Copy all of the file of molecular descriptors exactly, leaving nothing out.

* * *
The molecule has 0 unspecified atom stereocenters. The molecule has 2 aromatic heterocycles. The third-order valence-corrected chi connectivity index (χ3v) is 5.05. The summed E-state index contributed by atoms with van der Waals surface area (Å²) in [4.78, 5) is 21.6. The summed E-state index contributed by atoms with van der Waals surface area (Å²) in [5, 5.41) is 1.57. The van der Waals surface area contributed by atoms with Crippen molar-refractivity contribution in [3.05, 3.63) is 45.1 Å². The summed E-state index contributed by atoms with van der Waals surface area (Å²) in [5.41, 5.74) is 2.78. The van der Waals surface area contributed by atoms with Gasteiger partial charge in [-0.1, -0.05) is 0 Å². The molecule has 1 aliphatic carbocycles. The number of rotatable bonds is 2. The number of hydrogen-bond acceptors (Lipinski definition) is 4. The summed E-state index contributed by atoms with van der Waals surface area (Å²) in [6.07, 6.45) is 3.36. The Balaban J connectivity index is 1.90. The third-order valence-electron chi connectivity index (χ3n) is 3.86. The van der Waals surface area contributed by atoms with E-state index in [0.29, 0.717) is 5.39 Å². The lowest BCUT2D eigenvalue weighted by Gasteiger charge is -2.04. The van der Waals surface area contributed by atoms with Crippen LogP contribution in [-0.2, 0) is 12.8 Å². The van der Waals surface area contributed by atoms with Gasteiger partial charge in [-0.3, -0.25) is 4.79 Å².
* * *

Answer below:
The molecule has 0 unspecified atom stereocenters. The molecule has 2 aromatic heterocycles. The third-order valence-corrected chi connectivity index (χ3v) is 5.05. The summed E-state index contributed by atoms with van der Waals surface area (Å²) in [4.78, 5) is 21.6. The summed E-state index contributed by atoms with van der Waals surface area (Å²) in [5, 5.41) is 1.57. The van der Waals surface area contributed by atoms with Crippen molar-refractivity contribution in [3.05, 3.63) is 45.1 Å². The summed E-state index contributed by atoms with van der Waals surface area (Å²) in [5.41, 5.74) is 2.78. The van der Waals surface area contributed by atoms with Gasteiger partial charge in [-0.1, -0.05) is 0 Å². The molecule has 1 aliphatic carbocycles. The number of rotatable bonds is 2. The number of hydrogen-bond acceptors (Lipinski definition) is 4. The summed E-state index contributed by atoms with van der Waals surface area (Å²) in [6.07, 6.45) is 3.36. The Balaban J connectivity index is 1.90. The third-order valence-electron chi connectivity index (χ3n) is 3.86. The van der Waals surface area contributed by atoms with E-state index in [0.29, 0.717) is 5.39 Å². The lowest BCUT2D eigenvalue weighted by Gasteiger charge is -2.04. The van der Waals surface area contributed by atoms with Crippen LogP contribution in [-0.2, 0) is 12.8 Å². The van der Waals surface area contributed by atoms with Gasteiger partial charge in [-0.3, -0.25) is 4.79 Å².